RELEASE DAY! (whew...)

Today is the official release day for BURN ME DEADLY.

If you've pre-ordered it, you're awesome. If you buy it today, you're only slightly less awesome. If you buy it eventually, you're still on the awesome scale.

And the winner of the "Name a drink at Angelina's Tavern" contest is...PARANOYD, for suggesting The Rogue's Stiletto, also known as the Back-Stabber (your profile doesn't have an e-mail address, so contact me with your mailing address).

And now, back to work on Dark Jenny. See you soon!

Monday, November 9, 2009

Release day TOMORROW

Tomorrow, November 10, BURN ME DEADLY is released in hardcover from Tor Books.

Thanks to my awesome fan Dori, I now have a Facebook fan page. Join up, invite your friends.

There will be gradual updates on my oft-neglected website, since I now have new HTML software for the iMac.

And I'm deep into work on the third Eddie LaCrosse novel, Dark Jenny. I can't say much at this point, but I will tease you with one of the story's big influences:

See you tomorrow, when I'll also announce the winner of the Angelina's Tavern Name-a-Drink contest! (It's not too late to enter, BTW.)

Thursday, November 5, 2009

Coffee, tea or a signed copy?

If you've read The Sword-Edged Blonde, you know about Angelina's Tavern. Eddie LaCrosse has his office above the kitchen, and spends a lot of his off-time sitting at the bar. It plays an even bigger role in BURN ME DEADLY.

Now we all know about mead, and ale, and rum, and all the standard tavern drinks. But what would be on their specialty drinks menu? Suggest a drink for Angelina's Tavern in the comments and be entered to win the first signed copy (well, first after the one I sent my mom) of BURN ME DEADLY.

(And maybe your drink will show up in Eddie's next adventure, Dark Jenny.)

Tuesday, November 3, 2009

One more week until BURN ME DEADLY!

One more week until the November 10 release of the second Eddie LaCrosse novel, BURN ME DEADLY!

Learn what happens to Eddie and Liz after the end of The Sword-Edged Blonde!

Who are Lumina and Solarian?

Find out more about the mysterious moon priestesses!

What secrets are found in Angelina's attic?

Discover what the deadly dragon people are after!

And see why reviewers as different as Publishers Weekly, Locus and Romantic Times all give it high marks!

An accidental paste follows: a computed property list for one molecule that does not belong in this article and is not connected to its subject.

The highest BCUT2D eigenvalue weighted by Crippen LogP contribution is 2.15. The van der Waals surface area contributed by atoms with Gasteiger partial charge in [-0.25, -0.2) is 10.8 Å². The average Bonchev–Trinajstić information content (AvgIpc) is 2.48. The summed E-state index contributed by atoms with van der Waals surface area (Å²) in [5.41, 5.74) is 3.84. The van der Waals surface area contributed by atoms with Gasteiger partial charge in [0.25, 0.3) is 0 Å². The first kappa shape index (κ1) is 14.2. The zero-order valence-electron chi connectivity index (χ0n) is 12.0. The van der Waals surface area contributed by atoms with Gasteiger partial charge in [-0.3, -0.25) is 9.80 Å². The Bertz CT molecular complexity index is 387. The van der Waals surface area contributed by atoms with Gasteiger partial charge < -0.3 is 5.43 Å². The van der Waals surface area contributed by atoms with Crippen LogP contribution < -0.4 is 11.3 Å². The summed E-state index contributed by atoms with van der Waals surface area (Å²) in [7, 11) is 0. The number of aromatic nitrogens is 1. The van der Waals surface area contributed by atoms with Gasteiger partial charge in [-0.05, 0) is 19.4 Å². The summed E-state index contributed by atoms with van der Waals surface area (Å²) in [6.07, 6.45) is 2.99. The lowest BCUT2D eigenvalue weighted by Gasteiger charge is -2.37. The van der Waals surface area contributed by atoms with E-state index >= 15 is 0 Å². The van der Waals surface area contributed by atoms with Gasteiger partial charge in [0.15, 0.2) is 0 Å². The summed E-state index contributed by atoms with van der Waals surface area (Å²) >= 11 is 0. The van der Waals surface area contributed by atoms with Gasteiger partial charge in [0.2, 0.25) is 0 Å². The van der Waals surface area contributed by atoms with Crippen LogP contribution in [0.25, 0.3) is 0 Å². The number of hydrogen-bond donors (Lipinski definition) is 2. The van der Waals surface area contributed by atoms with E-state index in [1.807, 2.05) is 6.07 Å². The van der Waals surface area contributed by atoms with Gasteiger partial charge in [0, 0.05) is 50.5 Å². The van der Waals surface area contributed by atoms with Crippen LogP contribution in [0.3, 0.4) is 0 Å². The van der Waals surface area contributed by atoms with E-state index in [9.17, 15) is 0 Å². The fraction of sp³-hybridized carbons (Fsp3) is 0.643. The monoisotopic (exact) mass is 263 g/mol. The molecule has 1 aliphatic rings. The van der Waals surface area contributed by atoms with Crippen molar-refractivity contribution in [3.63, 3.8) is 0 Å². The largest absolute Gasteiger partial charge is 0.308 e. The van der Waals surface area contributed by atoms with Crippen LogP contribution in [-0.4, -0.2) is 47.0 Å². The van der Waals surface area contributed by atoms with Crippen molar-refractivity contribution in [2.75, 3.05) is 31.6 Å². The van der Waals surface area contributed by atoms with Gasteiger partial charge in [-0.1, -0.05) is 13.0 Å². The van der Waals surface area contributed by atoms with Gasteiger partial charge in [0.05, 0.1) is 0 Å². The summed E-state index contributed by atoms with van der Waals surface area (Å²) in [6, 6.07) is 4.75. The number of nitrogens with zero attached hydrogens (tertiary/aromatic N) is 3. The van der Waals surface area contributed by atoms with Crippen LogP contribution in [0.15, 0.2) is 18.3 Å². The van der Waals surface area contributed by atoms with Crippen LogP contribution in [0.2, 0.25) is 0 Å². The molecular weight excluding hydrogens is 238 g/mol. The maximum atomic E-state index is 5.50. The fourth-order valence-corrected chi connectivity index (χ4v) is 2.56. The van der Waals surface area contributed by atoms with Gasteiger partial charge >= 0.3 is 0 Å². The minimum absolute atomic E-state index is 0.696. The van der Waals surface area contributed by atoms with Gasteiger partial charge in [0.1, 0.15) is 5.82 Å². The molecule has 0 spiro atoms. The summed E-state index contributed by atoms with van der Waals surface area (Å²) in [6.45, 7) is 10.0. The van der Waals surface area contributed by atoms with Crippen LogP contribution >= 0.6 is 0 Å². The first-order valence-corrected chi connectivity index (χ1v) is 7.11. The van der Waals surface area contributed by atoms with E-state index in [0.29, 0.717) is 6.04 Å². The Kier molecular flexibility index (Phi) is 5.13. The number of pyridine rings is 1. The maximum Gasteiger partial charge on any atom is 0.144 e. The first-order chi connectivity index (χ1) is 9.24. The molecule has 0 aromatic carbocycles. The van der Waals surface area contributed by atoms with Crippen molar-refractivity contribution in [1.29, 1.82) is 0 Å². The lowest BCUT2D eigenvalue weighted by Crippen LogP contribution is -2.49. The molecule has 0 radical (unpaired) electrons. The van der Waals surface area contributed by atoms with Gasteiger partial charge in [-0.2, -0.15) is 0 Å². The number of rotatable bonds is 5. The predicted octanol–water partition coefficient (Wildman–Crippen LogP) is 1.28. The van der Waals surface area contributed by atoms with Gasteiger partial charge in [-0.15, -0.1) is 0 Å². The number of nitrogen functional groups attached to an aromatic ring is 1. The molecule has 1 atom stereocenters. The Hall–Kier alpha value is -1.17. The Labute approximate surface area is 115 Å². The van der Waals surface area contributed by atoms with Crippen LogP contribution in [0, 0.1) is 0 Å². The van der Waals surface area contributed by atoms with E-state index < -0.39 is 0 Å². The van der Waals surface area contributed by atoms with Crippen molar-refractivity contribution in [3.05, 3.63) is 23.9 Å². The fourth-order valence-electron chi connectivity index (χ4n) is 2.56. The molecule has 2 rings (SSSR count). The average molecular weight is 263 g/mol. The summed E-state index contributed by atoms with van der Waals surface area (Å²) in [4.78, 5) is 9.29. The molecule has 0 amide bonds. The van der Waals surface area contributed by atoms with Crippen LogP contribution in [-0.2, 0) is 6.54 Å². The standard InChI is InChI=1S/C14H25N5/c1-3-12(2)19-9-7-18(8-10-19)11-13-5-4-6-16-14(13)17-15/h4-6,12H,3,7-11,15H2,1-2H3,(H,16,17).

(Okay, I agree, that's enough exclamation points. I'll stop now. But do check out the book, I think you'll like it.)

Monday, November 2, 2009

By request: from Halloween to Thanksgiving

Yesterday on Facebook and Twitter I requested topic suggestions for today’s blog, and obstinately chose the one from a Buddhist lama that required real effort. So as Domo Geshe Rinpoche so intriguingly puts it, “The weeks between thanksgiving and halloween transform us from ghouls and silly folk to virtuous and grateful people. How magical!”


There is an interesting progression among all three late-year holidays (and if you don’t count Halloween as a holiday, you’ve never been a kid). The common denominator: acquisition. That seems to be a pretty Western idea, which makes sense since Christianity forms the core of all three holiday observances.

Consider Halloween, originally a Celtic harvest/new year’s festival. The spirits of the dead could visit on that night, along with less savory denizens of the otherworld: hence the lighted pumpkins to scare those away. Christianity made everything pagan, satanic; now it’s not about honoring the dead and the harvest, but about controlled mischief which can then be blamed on the devil. The children say, "Give us candy or suffer our wrath." We pay the treat to avoid the trick.

A month later we have Thanksgiving. Hardcore Christians left Europe for a chance to freely repress themselves and ended up in New England with few survival skills. The first winter should have killed them (and what would the world be like if it had?) but instead the neighboring Native Americans helped them out, for which the Puritans were “thankful.” And we all know how that thankfulness worked out. Yet we still observe the concept, if not the history, as a chance to show our appreciation for what we have, usually by belching and falling asleep watching football.

I can’t help my sarcasm. I was raised among the best of hypocrites, who paid lip service to these holidays while using them as excuses to fatten themselves literally and metaphorically. But what if we did view it as Domo Geshe Rinpoche says? What if that change from the immaturity of “trick or treat” to the maturity of “I am thankful” really happened? What if we as a society publicly cycled from adolescence to maturity within the space of the month? That truly would be magical.

Saturday night I watched my sons go trick-or-treating and saw their delight with the candy they received. In a month I’ll see them around a table loaded with an obscene amount of unhealthy food, which will not demonstrate thankfulness to them in any meaningful way. It never did to me as a child, either; I’m not sure what would.

Maybe as a child, you shouldn’t be allowed to eat your candy on Halloween night. Maybe you should have to keep it, out of sight and out of mind, until Thanksgiving. You'd be thankful then, boy. Or maybe we need to somehow give “I am thankful” the same sense of fun as “trick or treat.”